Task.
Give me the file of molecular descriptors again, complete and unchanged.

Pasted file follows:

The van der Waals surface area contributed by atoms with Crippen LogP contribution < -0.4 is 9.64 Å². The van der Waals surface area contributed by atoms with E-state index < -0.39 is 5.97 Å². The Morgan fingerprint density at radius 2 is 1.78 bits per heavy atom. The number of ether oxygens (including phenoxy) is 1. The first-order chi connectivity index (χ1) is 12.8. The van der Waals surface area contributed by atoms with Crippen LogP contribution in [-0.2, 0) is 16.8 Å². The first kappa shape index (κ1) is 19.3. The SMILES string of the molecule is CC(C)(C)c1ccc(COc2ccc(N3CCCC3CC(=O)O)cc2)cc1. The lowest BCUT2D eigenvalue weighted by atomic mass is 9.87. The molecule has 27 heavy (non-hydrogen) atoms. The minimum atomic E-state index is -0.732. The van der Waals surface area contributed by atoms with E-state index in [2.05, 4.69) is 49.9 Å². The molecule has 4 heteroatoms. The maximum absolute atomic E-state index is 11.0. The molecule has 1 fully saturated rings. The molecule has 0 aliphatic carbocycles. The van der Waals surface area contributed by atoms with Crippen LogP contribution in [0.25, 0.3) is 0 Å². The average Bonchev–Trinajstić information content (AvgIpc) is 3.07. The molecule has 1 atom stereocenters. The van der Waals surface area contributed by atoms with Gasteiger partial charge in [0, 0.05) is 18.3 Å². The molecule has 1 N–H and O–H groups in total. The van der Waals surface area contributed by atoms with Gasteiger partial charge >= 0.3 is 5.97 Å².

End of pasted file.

The van der Waals surface area contributed by atoms with Crippen LogP contribution < -0.4 is 9.64 Å². The van der Waals surface area contributed by atoms with E-state index < -0.39 is 5.97 Å². The Morgan fingerprint density at radius 2 is 1.78 bits per heavy atom. The number of ether oxygens (including phenoxy) is 1. The first-order chi connectivity index (χ1) is 12.8. The van der Waals surface area contributed by atoms with Crippen LogP contribution in [-0.2, 0) is 16.8 Å². The first kappa shape index (κ1) is 19.3. The SMILES string of the molecule is CC(C)(C)c1ccc(COc2ccc(N3CCCC3CC(=O)O)cc2)cc1. The lowest BCUT2D eigenvalue weighted by atomic mass is 9.87. The molecule has 27 heavy (non-hydrogen) atoms. The minimum atomic E-state index is -0.732. The van der Waals surface area contributed by atoms with E-state index in [2.05, 4.69) is 49.9 Å². The molecule has 4 heteroatoms. The maximum absolute atomic E-state index is 11.0. The molecule has 1 fully saturated rings. The molecule has 0 aliphatic carbocycles. The van der Waals surface area contributed by atoms with Crippen LogP contribution in [0.25, 0.3) is 0 Å². The average Bonchev–Trinajstić information content (AvgIpc) is 3.07. The molecule has 1 atom stereocenters. The van der Waals surface area contributed by atoms with Gasteiger partial charge in [0, 0.05) is 18.3 Å². The molecule has 1 N–H and O–H groups in total. The van der Waals surface area contributed by atoms with Gasteiger partial charge >= 0.3 is 5.97 Å².